“It’s not the first time that I’ve had this problem where I support the president’s agenda,” Stewart said. “But when it comes to his personal behavior and some of the other things, it puts me in a bind because I can’t support those and I’ve been clear on that.”

Rep. John Curtis, R-Utah, was in South America on official business for the House Foreign Affairs Committee and unavailable for comment, his spokeswoman, Katie Thompson, said.

Hatch, Stewart bill to create national 3-digit suicide prevention hotline goes to president

SALT LAKE CITY — A bill two Utah Republicans pushed to create a three-digit telephone number — similar to 911 — for the national suicide prevention hotline passed the U.S. House on Monday.

Sen. Orrin Hatch and Rep. Chris Stewart were among lawmakers who introduced the bipartisan legislation in May 2017. It passed the Senate last November and sailed through the House on Monday, 379-1.

“There are many tools available for people who are struggling with mental illness or thoughts of suicide, but tragically some of these resources are too difficult to find in a time of urgent need,” Stewart said on the House floor.

The national suicide prevention hotline number — 800-273-TALK — is cumbersome and hard to remember, he said, adding most people have never heard of it.

Since handbag designer Kate Spade and celebrity chef Anthony Bourdain took their own lives earlier this year, calls to the national hotline jumped 25 percent, he said.

“While the hotline number has increased access, I know we can do better and that’s the purpose of this bill,” Stewart said.

The bill aims to reform the suicide prevention lifeline system and Veterans Crisis Line by requiring the Federal Communications Commission — working with the Department of Health and Human Services, and Department of Veterans Affairs — to study the system and make recommendations to Congress on how to improve it.

Hatch said making the hotline more user-friendly would help save thousands of lives.

House Backs Suicide Hotline Bill; Could Lead to 3-Digit Dial Code

Rep. Chris Stewart is sponsoring legislation to streamline the suicide prevention hotline. (Tom Williams/CQ Roll Call file photo.)

The National Suicide Prevention Hotline is headed for an overhaul, with passage of a House bill Monday. The bipartisan proposal would move towards creating a new national three-digit dialing code — similar to 911 — to be used for a mental health crisis and suicide prevention hotline.

The House passed the bill by an overwhelming, 379-1, margin. Michigan Republican Justin Amash cast the lone nay vote against the bill, sponsored by Republican Rep. Chris Stewart of Utah.

The proposal would prompt the Federal Communications Commission to study and report on the feasibility of designating a new three-digit dialing code, in coordination with the Veterans Affairs and Health and Human Services Departments. A National Suicide Prevention Lifeline currently exists, but supporters of the bill say that the long 1-800 number is difficult to remember in times of crisis.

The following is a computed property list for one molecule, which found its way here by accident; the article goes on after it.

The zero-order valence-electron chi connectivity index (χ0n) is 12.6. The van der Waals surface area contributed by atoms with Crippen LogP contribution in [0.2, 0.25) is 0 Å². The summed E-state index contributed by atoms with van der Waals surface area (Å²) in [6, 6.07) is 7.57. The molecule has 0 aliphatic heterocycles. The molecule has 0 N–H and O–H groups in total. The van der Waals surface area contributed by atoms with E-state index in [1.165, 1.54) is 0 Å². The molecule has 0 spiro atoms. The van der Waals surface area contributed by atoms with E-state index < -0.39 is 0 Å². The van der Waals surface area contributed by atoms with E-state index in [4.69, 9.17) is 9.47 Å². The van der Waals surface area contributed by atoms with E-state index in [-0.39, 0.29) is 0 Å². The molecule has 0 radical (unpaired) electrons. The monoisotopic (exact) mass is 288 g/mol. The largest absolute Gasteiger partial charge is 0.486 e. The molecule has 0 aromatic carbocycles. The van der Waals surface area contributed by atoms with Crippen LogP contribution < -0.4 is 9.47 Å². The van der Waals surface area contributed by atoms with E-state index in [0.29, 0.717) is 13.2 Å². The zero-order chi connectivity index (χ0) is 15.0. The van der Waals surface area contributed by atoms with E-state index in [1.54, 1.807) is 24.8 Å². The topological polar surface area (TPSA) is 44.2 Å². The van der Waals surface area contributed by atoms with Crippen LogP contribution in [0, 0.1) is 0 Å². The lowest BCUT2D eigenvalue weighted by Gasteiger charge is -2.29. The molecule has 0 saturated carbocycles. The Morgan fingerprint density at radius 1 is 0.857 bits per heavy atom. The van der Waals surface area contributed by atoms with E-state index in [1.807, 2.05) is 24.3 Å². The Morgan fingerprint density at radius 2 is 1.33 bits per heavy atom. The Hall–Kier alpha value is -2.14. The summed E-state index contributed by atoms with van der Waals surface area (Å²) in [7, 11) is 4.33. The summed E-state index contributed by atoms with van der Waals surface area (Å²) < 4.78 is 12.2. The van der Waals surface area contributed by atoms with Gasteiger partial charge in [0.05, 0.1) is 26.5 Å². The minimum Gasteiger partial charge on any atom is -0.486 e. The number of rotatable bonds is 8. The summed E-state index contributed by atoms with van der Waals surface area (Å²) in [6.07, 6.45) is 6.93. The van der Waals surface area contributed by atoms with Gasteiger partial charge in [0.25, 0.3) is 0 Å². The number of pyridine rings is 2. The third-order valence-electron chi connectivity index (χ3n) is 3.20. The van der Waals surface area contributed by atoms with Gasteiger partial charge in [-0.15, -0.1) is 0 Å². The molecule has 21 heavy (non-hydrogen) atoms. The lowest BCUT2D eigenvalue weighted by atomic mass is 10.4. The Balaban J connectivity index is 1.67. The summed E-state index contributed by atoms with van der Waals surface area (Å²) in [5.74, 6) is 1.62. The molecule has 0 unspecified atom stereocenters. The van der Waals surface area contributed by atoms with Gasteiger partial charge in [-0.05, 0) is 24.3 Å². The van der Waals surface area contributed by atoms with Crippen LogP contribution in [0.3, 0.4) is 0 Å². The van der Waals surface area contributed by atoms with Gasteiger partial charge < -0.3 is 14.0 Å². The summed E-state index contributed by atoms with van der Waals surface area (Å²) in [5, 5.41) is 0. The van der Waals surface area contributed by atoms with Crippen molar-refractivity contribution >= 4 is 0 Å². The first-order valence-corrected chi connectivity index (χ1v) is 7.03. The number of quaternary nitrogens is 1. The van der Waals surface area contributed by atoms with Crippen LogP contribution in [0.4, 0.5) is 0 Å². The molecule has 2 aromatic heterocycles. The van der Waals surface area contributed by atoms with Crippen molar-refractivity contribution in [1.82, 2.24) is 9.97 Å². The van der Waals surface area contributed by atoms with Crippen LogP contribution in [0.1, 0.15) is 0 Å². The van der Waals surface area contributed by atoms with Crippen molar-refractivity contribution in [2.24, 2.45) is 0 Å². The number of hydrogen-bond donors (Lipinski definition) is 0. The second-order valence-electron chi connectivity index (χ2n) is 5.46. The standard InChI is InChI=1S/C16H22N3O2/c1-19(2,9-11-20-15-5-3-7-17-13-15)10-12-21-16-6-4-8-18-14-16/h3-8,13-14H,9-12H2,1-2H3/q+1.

“We all know by heart to dial 9-1-1 during an emergency. We have fate and confidence that somebody who can help will be on the line. It shouldn’t be any different for someone in a mental health crisis,” said Leonard Lance, R-N.J. in support of the bill.

The Senate passed a companion bill in November 2017, sponsored by Utah Republican Orrin G. Hatch.

“There are literally lives on the line here and leaving them on hold is not an option,” said Hatch in June, calling on the House to move quickly on their version of the bill.

Suicide is the 10th leading cause of death in the U.S., according to the American Foundation for Suicide Prevention. In Stewart and Hatch’s home state of Utah, young people are particularly vulnerable, and suicide is the leading cause of death among teens.

The National Suicide Prevention Lifeline provides free and confidential emotional support to people in suicidal crisis or emotional distress. The program was last authorized at $7.2 million a year through fiscal year 2021.

“This legislation will build upon the success of the National Suicide Prevention Lifeline to increase access to life-saving service while evaluating new and innovative ways to improve the current system,” said bill cosponsor Eddie Bernice Johnson, D-Texas.

Trump allegedly moved to fire Mueller, a move that would worry Utah’s Stewart

Washington • President Donald Trump sought the firing of Robert Mueller III last June, shortly after the special counsel took over the investigation into Russian interference in the 2016 election, and he backed off only after White House Counsel Donald McGahn threatened to resign over the move — a situation Rep. Chris Stewart, R-Utah, said put him in an “uncomfortable position.”

The extraordinary showdown was confirmed by two people familiar with the episode, which was first reported by The New York Times.

McGahn did not deliver his resignation threat directly to Trump, but he was serious about his threat to leave, according to a person familiar with the episode.

The incident could now become part of Mueller’s examination of whether Trump has taken steps to try to stymie the investigation.

Peter Carr, a spokesman for the special counsel’s office, declined to comment. McGahn did not immediately respond to requests for comment.

A White House spokesman referred questions to Ty Cobb, the attorney coordinating the administration’s response to the Russia investigations, who did not immediately respond to requests for comment. John Dowd, an attorney for the president, declined to comment.

Stewart told CNN’s Chris Cuomo on Thursday night that the report needs to be substantiated, but if it were true, it would be concerning.

“If he did, his instincts were wrong, but the people around him protected from those instincts,” Stewart said.

Sen. Mark Warner, Va., the ranking Democrat on the Senate Intelligence Committee, which is conducting its own investigation of Russian interference, said in a statement that “firing the Special Counsel is a red line that the President cannot cross. Any attempt to remove the Special Counsel, pardon key witnesses, or otherwise interfere in the investigation, would be a gross abuse of power, and all members of Congress, from both parties, have a responsibility to our Constitution and to our country to make that clear immediately.”